Samsung Electronics Co said yesterday its fourth quarter net profit surged a stunning 40 percent, thanks to strong demand for flat panel TVs and semiconductors.
South Korea's biggest company and the world's largest memory chip maker said it earned 2.56 trillion won (US$2.6 billion) in the quarter through last month, up from 1.83 trillion won in the same period a year ago.
Sales rose 12 percent to 15.52 trillion won.
Samsung is clearly benefiting from robust demand for sleek flat panel TVs as consumers replace their bulky cathode-ray tube TVs.
The company makes its own flat panel TVs and is a major supplier of the liquid crystal displays, or LCDs, used in other manufacturers' television sets, as well as in laptops and cellphones.
The strong earnings results were largely due to growth in the TV segment, particularly large televisions and semiconductors, Woosik Chu, senior vice president for investor relations, told analysts on a conference call.
"The demand for DRAM and NAND was very strong in Q4, especially for NAND we have seen a significant improvement in the profit margin," he said.
DRAM, or dynamic random access memory chips, are used in personal computers, while NAND, so-called flash memory chips, are widely used in digital cameras and MP3 players, such as Apple Computer Inc's hot-selling iPod Nano.
Samsung seems to have invested in all the hot products. It is also a leading maker of mobile phone handsets and digital music players.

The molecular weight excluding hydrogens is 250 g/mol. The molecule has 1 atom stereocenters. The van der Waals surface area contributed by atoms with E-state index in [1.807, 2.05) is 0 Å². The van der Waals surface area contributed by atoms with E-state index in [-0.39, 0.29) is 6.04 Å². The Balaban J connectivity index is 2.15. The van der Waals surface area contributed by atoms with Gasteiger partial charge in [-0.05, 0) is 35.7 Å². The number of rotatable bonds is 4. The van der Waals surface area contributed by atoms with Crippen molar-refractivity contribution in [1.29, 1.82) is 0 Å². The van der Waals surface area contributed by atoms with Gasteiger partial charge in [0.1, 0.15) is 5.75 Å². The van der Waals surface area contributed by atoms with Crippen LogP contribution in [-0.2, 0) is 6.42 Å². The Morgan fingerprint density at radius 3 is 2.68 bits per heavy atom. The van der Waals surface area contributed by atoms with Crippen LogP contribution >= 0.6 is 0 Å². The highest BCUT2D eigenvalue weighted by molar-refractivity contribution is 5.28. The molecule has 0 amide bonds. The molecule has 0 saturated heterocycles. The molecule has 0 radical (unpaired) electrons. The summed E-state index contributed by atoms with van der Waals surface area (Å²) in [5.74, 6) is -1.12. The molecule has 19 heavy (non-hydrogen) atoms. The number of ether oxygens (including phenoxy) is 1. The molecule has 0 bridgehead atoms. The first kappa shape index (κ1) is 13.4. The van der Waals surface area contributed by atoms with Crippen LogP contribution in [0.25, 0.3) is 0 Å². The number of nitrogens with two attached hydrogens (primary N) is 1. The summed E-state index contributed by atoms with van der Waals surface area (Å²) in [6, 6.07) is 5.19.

"They seem to have everything in the pipeline and they make profits" on those products, said Jay Kim, an analyst at Hyundai Securities in Seoul. "They have been benefiting from their integrated business structure."
One of the secrets of Samsung's emergence as a top technology company has been its emphasis on research and development even during tough times, such as the 2001 collapse in semiconductor prices and other downturns.
Samsung, known decades ago as a manufacturer of cheap televisions and other goods, in September announced a seven-year, US$33 billion capital investment plan that it expects to create 14,000 new jobs in South Korea.
The earnings results were much better than expected. The average forecast of 12 analysts surveyed by Dow Jones Newswires was for an increase in net profit of 18 percent or 2.16 trillion won (US$2.2 billion).
For all of last year, however, net profit slid 29 percent from the year before to 7.64 trillion won, the company said. Sales for the year slipped 0.3 percent to 57.46 trillion won.